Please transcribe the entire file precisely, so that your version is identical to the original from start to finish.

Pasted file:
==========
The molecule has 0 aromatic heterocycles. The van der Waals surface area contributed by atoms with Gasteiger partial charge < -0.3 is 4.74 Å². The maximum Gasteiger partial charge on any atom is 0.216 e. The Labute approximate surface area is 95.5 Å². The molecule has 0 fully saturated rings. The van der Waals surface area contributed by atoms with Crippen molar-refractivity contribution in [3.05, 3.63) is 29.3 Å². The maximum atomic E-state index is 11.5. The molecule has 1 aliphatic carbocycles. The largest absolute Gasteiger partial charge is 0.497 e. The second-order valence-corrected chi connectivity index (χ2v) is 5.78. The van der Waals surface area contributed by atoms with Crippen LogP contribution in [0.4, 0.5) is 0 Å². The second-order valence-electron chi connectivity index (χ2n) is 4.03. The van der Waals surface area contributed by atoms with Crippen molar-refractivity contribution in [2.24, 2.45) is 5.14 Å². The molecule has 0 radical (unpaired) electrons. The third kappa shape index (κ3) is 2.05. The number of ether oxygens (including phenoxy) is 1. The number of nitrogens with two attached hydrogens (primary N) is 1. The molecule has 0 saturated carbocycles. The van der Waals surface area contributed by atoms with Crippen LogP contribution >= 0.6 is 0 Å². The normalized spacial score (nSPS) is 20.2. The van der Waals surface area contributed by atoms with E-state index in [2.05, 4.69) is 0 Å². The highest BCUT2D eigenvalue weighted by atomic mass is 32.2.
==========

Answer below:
The molecule has 0 aromatic heterocycles. The van der Waals surface area contributed by atoms with Gasteiger partial charge < -0.3 is 4.74 Å². The maximum Gasteiger partial charge on any atom is 0.216 e. The Labute approximate surface area is 95.5 Å². The molecule has 0 fully saturated rings. The van der Waals surface area contributed by atoms with Crippen molar-refractivity contribution in [3.05, 3.63) is 29.3 Å². The maximum atomic E-state index is 11.5. The molecule has 1 aliphatic carbocycles. The largest absolute Gasteiger partial charge is 0.497 e. The second-order valence-corrected chi connectivity index (χ2v) is 5.78. The van der Waals surface area contributed by atoms with Crippen LogP contribution in [0.4, 0.5) is 0 Å². The second-order valence-electron chi connectivity index (χ2n) is 4.03. The van der Waals surface area contributed by atoms with Crippen molar-refractivity contribution in [2.24, 2.45) is 5.14 Å². The molecule has 0 radical (unpaired) electrons. The third kappa shape index (κ3) is 2.05. The number of ether oxygens (including phenoxy) is 1. The number of nitrogens with two attached hydrogens (primary N) is 1. The molecule has 0 saturated carbocycles. The van der Waals surface area contributed by atoms with Crippen LogP contribution >= 0.6 is 0 Å². The normalized spacial score (nSPS) is 20.2. The van der Waals surface area contributed by atoms with E-state index in [2.05, 4.69) is 0 Å². The highest BCUT2D eigenvalue weighted by atomic mass is 32.2.